This article first appeared in Practical Engineering 1940 Vol1 No21. The information within the article is therefore valid as of 1940. This article discusses developments within the field of Engineering at the time.
Original drawings are never issued to the shops—they are retained by the drawing office; hence it becomes necessary to produce duplicates for the use of the shops. This can be done by hand, but that is a slow, laborious and costly process. It is far more satisfactory and economical to do it by other means, some of which are described.
The most widely-used duplicating method is that of making blue-prints. It is an extremely old process; Herschel read a paper on it to the Royal Society in 1842. The first step is to copy the original on cloth or linen paper. This translucent copy is placed in direct contact with a sheet of paper sensitised with ferro-prussiate and exposed to a bright light, usually an arc lamp. The effect of the light is to change the ferrous into a ferric salt. This, combining with the ferricyanide of potassium (which gives the characteristic blue) becomes insoluble in water.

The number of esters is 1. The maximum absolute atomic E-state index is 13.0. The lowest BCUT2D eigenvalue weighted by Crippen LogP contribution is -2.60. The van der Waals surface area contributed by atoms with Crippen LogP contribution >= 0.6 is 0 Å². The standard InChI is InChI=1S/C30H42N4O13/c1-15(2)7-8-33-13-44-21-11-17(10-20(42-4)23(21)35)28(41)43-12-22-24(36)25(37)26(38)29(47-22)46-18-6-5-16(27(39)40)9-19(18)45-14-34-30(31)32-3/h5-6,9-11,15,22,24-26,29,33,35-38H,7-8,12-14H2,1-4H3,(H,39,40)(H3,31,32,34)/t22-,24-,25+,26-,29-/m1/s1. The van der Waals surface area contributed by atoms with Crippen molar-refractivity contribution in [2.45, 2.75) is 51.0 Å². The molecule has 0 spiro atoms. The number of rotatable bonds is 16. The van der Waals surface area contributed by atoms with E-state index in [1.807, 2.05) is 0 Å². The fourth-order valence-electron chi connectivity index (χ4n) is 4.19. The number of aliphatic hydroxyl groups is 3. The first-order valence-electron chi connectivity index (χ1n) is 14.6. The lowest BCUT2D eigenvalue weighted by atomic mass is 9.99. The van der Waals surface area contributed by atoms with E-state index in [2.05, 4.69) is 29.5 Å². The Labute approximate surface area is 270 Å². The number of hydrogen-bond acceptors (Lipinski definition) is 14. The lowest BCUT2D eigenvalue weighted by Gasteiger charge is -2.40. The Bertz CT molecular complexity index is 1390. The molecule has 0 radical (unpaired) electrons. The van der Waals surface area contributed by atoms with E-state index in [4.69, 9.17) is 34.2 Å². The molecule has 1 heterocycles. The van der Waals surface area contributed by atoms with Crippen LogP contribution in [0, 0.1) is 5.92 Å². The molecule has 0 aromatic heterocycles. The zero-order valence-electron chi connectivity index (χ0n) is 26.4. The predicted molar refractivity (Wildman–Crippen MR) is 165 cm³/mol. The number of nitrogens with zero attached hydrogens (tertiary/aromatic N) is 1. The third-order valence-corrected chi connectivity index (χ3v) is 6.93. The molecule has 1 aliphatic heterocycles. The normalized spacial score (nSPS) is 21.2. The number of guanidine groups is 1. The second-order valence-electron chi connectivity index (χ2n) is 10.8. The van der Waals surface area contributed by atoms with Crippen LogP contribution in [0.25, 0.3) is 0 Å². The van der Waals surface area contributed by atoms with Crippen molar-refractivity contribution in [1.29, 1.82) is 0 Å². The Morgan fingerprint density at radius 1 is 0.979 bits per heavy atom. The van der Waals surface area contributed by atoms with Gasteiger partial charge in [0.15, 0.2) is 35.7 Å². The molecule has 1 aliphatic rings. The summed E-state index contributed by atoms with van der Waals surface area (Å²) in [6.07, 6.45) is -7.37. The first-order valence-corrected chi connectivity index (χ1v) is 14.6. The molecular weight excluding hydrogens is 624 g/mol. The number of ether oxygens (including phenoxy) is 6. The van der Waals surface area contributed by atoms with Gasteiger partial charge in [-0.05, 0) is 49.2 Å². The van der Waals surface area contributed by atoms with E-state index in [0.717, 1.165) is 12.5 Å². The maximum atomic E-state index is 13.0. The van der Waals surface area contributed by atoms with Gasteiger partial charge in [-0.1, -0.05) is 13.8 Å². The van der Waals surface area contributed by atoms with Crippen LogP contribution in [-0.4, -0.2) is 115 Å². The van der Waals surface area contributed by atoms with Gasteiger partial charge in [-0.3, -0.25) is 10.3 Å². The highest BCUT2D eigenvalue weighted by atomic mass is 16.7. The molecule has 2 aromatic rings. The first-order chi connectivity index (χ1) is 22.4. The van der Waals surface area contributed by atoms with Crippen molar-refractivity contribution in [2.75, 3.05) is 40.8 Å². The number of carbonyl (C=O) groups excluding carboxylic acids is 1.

Thus, after the exposure, that part of the sensitised paper which was not protected from the light by the ink lines on the tracing is left covered with an insoluble coating, the remainder being soluble. The print is now developed by washing thoroughly in water. The unaltered and soluble ferrous salt is removed and the insoluble ferricyanide turns the paper blue. The result is the well-known white outline on a blue background.
The advantages of this process are: ease and simplicity of operation; low first and running costs; permanent copies. The chief disadvantage is that the print must be washed thoroughly in water to remove the excess salts. On drying, the paper shrinks: thus the original must be fully dimensioned, and no measurements may be scaled from the prints.
This is very similar to blue-printing in that the tracing is placed in direct contact with paper sensitised with an almost colourless substance and exposed to an arc lamp. This time the light bleaches the parts unprotected by ink. The print is then developed in a developing solution, the unbleached parts turning black. The result is a black outline on a white base.